Healthy immigrant paradox focus of ASU conference
The secret to long life could be found among immigrants from other countries. Studies indicate that new immigrants from around the world – many from poverty-stricken nations – experience better health and live longer than native-born Americans.
This phenomenon is the focus of the 12th Annual Research Conference next month, sponsored by the Southwest Interdisciplinary Research Center in the College of Public Programs at Arizona State University.
“People on the Move: Journeys of Resilience towards Health Equity” is set to take place Friday, April 4, at the Sheraton Phoenix Downtown Hotel. It will feature several sessions on topics that affect the health of immigrants and minority populations, including housing, mobility, nutrition and mental health. The conference features keynote speaker William Vega, provost professor at the University of Southern California. Vega will discuss the health of immigrants, with a focus on Latinos.
“It’s time for a new conversation about the health of immigrants,” says Vega. “Because many come to this country with little more than the clothes on their backs, we assume that they struggle with their health and disproportionately utilize American health care resources. The truth is that we have much to learn about how they stay healthy, even in the midst of poverty and scarcity.”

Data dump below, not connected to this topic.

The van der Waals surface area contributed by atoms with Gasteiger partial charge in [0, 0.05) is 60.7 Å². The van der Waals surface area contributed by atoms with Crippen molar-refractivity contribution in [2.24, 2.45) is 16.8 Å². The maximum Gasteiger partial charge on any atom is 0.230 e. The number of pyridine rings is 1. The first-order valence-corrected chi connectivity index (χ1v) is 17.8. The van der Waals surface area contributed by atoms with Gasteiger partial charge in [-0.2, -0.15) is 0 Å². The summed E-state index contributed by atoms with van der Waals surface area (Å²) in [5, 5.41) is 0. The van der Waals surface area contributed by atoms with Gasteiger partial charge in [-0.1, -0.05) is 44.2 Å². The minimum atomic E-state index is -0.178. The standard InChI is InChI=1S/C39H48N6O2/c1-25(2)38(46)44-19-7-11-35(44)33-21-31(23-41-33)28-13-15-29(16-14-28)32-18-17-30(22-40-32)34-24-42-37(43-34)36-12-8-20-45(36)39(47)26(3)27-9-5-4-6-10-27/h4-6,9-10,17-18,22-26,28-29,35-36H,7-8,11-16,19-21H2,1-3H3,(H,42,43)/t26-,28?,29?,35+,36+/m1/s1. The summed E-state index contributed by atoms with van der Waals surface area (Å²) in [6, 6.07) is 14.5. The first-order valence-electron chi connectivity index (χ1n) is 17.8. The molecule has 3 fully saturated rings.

The conference will examine the obstacles that lead to health inequity among new immigrants, native-born Latinos and American Indian populations moving from their communities into the cities. It will also focus on research-based solutions that have local, national and global implications.
“The Phoenix-metro area is a prime destination for immigrants from many countries, people from other regions of the U.S. – it has one of the largest urban American Indian community in the country, and is the relocation home for high numbers of refugees,” says Flavio Marsiglia, director of the Southwest Center for Interdisciplinary Research. “The conference will provide the latest research regarding how migration, immigration and forced relocation affect health outcomes, and how we can reduce negative health outcomes for newcomers, and build on the factors that keep them healthy.”
This year’s attendees and presenters will represent many state-wide community research partner agencies, national partner universities and colleagues from Mexico, Guatemala, Canada and China. The cost to attend the conference is $65 for general admission, $35 for students. More information can be found at sirc.asu.edu/conf14.
The Southwest Interdisciplinary Research Center (SIRC) conducts research across several scientific disciplines on the social and cultural determinants of health. Its primary goal is to prevent and reduce the burden of health disparities in the overall quality of life of Southwestern communities. SIRC is funded by the National Institute on Minority Health and Health Disparities of the National Institutes of Health award P20MD002316. For more information, please visit sirc.asu.edu.